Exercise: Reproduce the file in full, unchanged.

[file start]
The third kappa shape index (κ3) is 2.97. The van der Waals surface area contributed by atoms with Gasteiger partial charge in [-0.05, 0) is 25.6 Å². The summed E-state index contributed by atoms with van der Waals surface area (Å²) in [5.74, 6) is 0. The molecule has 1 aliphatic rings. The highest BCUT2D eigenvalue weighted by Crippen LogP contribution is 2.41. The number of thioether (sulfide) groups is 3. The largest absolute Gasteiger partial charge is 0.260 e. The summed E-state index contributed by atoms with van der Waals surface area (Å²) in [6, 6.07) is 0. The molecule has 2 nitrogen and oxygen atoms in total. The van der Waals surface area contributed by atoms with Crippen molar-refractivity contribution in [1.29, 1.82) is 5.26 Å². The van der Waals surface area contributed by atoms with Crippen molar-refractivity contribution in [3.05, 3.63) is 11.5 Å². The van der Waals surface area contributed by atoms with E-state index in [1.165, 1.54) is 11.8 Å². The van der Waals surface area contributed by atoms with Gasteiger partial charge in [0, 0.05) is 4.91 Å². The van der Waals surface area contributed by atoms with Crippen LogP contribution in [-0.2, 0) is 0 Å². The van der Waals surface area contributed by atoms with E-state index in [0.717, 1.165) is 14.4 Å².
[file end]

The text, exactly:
The third kappa shape index (κ3) is 2.97. The van der Waals surface area contributed by atoms with Gasteiger partial charge in [-0.05, 0) is 25.6 Å². The summed E-state index contributed by atoms with van der Waals surface area (Å²) in [5.74, 6) is 0. The molecule has 1 aliphatic rings. The highest BCUT2D eigenvalue weighted by Crippen LogP contribution is 2.41. The number of thioether (sulfide) groups is 3. The largest absolute Gasteiger partial charge is 0.260 e. The summed E-state index contributed by atoms with van der Waals surface area (Å²) in [6, 6.07) is 0. The molecule has 2 nitrogen and oxygen atoms in total. The van der Waals surface area contributed by atoms with Crippen molar-refractivity contribution in [1.29, 1.82) is 5.26 Å². The van der Waals surface area contributed by atoms with Crippen molar-refractivity contribution in [3.05, 3.63) is 11.5 Å². The van der Waals surface area contributed by atoms with E-state index in [1.165, 1.54) is 11.8 Å². The van der Waals surface area contributed by atoms with Gasteiger partial charge in [0, 0.05) is 4.91 Å². The van der Waals surface area contributed by atoms with Crippen LogP contribution in [-0.2, 0) is 0 Å². The van der Waals surface area contributed by atoms with E-state index in [0.717, 1.165) is 14.4 Å².